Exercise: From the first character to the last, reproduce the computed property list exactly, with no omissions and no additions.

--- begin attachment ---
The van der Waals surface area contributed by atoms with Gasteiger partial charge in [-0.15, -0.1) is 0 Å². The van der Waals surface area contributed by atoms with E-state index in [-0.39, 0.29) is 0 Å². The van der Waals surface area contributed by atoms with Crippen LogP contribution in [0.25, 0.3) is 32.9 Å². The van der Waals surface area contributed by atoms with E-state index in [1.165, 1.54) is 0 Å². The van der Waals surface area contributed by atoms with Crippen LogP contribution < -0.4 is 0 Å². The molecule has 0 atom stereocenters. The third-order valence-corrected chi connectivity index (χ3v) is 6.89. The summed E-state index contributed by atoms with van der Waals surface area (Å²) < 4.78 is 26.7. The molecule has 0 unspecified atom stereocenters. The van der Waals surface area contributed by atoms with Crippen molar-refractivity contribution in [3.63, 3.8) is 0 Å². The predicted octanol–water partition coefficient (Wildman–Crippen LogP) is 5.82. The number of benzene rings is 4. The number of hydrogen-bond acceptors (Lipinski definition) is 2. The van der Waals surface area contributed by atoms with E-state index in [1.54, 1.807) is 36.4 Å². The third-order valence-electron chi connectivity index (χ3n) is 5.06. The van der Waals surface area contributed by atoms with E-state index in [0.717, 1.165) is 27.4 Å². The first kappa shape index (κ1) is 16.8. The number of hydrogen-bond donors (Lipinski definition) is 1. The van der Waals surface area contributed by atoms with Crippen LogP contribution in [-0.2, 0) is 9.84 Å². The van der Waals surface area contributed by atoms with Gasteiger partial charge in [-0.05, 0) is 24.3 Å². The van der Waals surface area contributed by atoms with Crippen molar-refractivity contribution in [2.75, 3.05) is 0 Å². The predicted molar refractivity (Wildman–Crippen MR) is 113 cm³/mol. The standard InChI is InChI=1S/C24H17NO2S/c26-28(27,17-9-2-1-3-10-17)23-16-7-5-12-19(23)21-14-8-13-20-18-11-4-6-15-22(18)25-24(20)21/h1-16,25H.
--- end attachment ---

The van der Waals surface area contributed by atoms with Gasteiger partial charge in [-0.15, -0.1) is 0 Å². The van der Waals surface area contributed by atoms with E-state index in [-0.39, 0.29) is 0 Å². The van der Waals surface area contributed by atoms with Crippen LogP contribution in [0.25, 0.3) is 32.9 Å². The van der Waals surface area contributed by atoms with E-state index in [1.165, 1.54) is 0 Å². The van der Waals surface area contributed by atoms with Crippen LogP contribution < -0.4 is 0 Å². The molecule has 0 atom stereocenters. The third-order valence-corrected chi connectivity index (χ3v) is 6.89. The summed E-state index contributed by atoms with van der Waals surface area (Å²) < 4.78 is 26.7. The molecule has 0 unspecified atom stereocenters. The van der Waals surface area contributed by atoms with Crippen molar-refractivity contribution in [3.63, 3.8) is 0 Å². The predicted octanol–water partition coefficient (Wildman–Crippen LogP) is 5.82. The number of benzene rings is 4. The number of hydrogen-bond acceptors (Lipinski definition) is 2. The van der Waals surface area contributed by atoms with E-state index in [1.54, 1.807) is 36.4 Å². The third-order valence-electron chi connectivity index (χ3n) is 5.06. The van der Waals surface area contributed by atoms with E-state index in [0.717, 1.165) is 27.4 Å². The first kappa shape index (κ1) is 16.8. The number of hydrogen-bond donors (Lipinski definition) is 1. The van der Waals surface area contributed by atoms with Crippen LogP contribution in [-0.2, 0) is 9.84 Å². The van der Waals surface area contributed by atoms with Gasteiger partial charge in [-0.05, 0) is 24.3 Å². The van der Waals surface area contributed by atoms with Crippen molar-refractivity contribution in [2.75, 3.05) is 0 Å². The predicted molar refractivity (Wildman–Crippen MR) is 113 cm³/mol. The standard InChI is InChI=1S/C24H17NO2S/c26-28(27,17-9-2-1-3-10-17)23-16-7-5-12-19(23)21-14-8-13-20-18-11-4-6-15-22(18)25-24(20)21/h1-16,25H.